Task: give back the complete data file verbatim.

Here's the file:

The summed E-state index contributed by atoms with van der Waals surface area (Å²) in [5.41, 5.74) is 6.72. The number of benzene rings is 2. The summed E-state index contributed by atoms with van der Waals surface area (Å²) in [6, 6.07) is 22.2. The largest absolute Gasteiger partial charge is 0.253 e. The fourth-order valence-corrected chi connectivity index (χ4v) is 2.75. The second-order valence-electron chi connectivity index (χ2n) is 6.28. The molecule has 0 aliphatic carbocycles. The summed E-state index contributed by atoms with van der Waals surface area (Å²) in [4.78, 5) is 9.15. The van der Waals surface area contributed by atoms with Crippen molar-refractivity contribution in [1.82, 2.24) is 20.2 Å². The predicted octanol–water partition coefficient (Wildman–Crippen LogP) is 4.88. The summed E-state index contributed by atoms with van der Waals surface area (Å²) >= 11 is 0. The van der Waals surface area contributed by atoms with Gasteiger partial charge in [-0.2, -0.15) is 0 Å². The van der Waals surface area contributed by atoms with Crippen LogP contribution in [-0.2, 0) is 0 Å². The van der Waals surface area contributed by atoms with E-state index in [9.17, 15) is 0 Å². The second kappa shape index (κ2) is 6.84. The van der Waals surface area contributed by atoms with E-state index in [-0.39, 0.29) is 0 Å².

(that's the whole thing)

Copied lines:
The summed E-state index contributed by atoms with van der Waals surface area (Å²) in [5.41, 5.74) is 6.72. The number of benzene rings is 2. The summed E-state index contributed by atoms with van der Waals surface area (Å²) in [6, 6.07) is 22.2. The largest absolute Gasteiger partial charge is 0.253 e. The fourth-order valence-corrected chi connectivity index (χ4v) is 2.75. The second-order valence-electron chi connectivity index (χ2n) is 6.28. The molecule has 0 aliphatic carbocycles. The summed E-state index contributed by atoms with van der Waals surface area (Å²) in [4.78, 5) is 9.15. The van der Waals surface area contributed by atoms with Crippen molar-refractivity contribution in [1.82, 2.24) is 20.2 Å². The predicted octanol–water partition coefficient (Wildman–Crippen LogP) is 4.88. The summed E-state index contributed by atoms with van der Waals surface area (Å²) >= 11 is 0. The van der Waals surface area contributed by atoms with Gasteiger partial charge in [-0.2, -0.15) is 0 Å². The van der Waals surface area contributed by atoms with Crippen LogP contribution in [-0.2, 0) is 0 Å². The van der Waals surface area contributed by atoms with E-state index in [9.17, 15) is 0 Å². The second kappa shape index (κ2) is 6.84. The van der Waals surface area contributed by atoms with E-state index in [-0.39, 0.29) is 0 Å².